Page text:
Supreme Court Notification On Stays SAT on Holding SEBI

Supreme Court Notification On Stays SAT on Holding SEBI


The Supreme Court issued notice on the appeal filed by SEBI against the SAT's 9th September order.

In January 2018, SEBI slapped a 2-year ban on PwC from auditing any listed corporation regarding its role in the Satyam scam.

The Supreme Court recently has stayed an order of the Securities Appellate Tribunal (SAT) which held that markets’ regulator Securities and Exchange Board of India (SEBI) doesn’t have the authority to bar auditors.

A Bench containing Justices Arun Mishra and Indira Banerjee also had issued notice on the appeal which was filed by the SEBI against the SAT’s 9th September order. The tribunal had ruled against SEBI's order relating to the function of auditors at Satyam Computer Services in the internal scam that took place at the business many years ago.

SEBI had issued an order relating to the case in January 2018 and the tribunal's decision came early in September.

The tribunal not only challenged SEBI's jurisdiction over auditors but also stated that auditors shall not be made responsible for not noticing "carefully laid schemes of fraud" at a listed corporation when there was nothing to rouse their doubt particularly when the fraud has been perpetuated through the higher management of a corporation.

SEBI's order had contended that there were many instances which may have easily aroused doubt of the auditors of Satyam Computer, but the tribunal didn’t agree.

The SAT, in its order, which had set aside the ban on audit company Price Waterhouse (PwC), had held that the SEBI doesn’t have the authority to bar auditors.

Previously, the SEBI had challenged the decision of SAT in order to quash a 2-year ban that was levied on PwC with regard to the Rs 7,800 crore Satyam frauds.

On 10th January 2018, the regulator ordered a 2-year ban on Price Waterhouse (PwC), an arm of PricewaterhouseCoopers India, from auditing any listed corporation with regard to the PwC’s part in the fraud.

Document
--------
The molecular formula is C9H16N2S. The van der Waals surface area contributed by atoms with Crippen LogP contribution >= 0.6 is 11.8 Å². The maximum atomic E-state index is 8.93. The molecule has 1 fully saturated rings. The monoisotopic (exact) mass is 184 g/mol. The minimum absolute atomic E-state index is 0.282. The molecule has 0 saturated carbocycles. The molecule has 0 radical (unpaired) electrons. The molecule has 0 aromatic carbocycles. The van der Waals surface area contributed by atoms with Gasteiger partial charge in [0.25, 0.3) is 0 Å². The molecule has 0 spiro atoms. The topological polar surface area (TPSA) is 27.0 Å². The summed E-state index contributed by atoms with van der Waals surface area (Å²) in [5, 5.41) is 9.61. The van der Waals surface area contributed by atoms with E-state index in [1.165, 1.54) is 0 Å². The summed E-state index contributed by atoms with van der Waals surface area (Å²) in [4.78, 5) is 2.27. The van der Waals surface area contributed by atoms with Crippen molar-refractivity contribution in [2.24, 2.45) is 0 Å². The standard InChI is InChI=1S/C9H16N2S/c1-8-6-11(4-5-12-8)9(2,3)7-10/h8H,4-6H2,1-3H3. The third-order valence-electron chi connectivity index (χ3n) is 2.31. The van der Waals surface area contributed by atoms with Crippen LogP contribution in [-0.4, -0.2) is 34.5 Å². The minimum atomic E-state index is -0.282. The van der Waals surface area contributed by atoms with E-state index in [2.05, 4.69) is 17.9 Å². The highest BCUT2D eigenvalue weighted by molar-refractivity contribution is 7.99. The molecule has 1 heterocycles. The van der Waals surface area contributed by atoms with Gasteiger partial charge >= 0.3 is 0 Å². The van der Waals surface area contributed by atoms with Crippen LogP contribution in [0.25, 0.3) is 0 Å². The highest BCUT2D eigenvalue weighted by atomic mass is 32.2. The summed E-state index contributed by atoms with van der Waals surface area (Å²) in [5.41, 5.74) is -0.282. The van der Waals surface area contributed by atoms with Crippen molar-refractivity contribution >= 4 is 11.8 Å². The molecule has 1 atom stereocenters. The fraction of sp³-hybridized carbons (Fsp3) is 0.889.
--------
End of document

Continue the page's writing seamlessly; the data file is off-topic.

The Supreme Court recently stayed Para 78 of the tribunal's order, which stated that SEBI should not implement punitive measures against the auditors. SEBI had challenged SAT's judgment to quash its 2-year ban on audit firm Price Waterhouse, a fine levied following the Satyam Computer accounting scam in 2009.  The relevant para 78 of the SAT order had stated that in this case, a measure of debarring an individual from entering the securities market would be justified, but banning an audit company or an auditor from auditing the books of a listed Corporation or from verifying any report of a listed corporation cannot be justified. A direction of barring an auditor from auditing the books of a listed corporation could be supposed to be corrective in nature.

SAT had held in its order that the direction to ban the auditor from auditing the books of a listed corporation is neither remedial nor preventive. However the direction is evidently punitive and it had violated Article 19(1) (g) of the Constitution of India, as it takes away the fundamental right towards carrying out a business.

The tribunal had also stated that the role of banning was beyond the range and powers of the SEBI Act. The tribunal had put down the order but partially allowed disgorgement of the Rs 13 crore fees from the auditors concerned.

The SEBI order had earlier barred Price Waterhouse and others from auditing listed corporations and had also ordered disgorgement.

Satyam case

The scam at previous Satyam Computer Services appeared on 8th January 2009 in which the corporation’s founder Ramalinga Raju openly admitted towards cooking the books to the tune of Rs 5,004 crore over a period of time. A SEBI’s investigation had found that the fraud was much larger at Rs 7,800 crore.

Setting aside the prohibition, the tribunal had stated that only the Institute of Chartered Accountants of India (ICAI) can take any measure against auditors and that scams cannot be substantiated depending on the reason of negligence in auditing.

Amongst other comments, the tribunal had held that SEBI has no power in the direction of looking into the quality of audit as well as auditing services. It had held that SEBI could only take remedial and preventative action. The direction which has been issued is neither remedial nor preventive however it is punitive.

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eStartIndia Team

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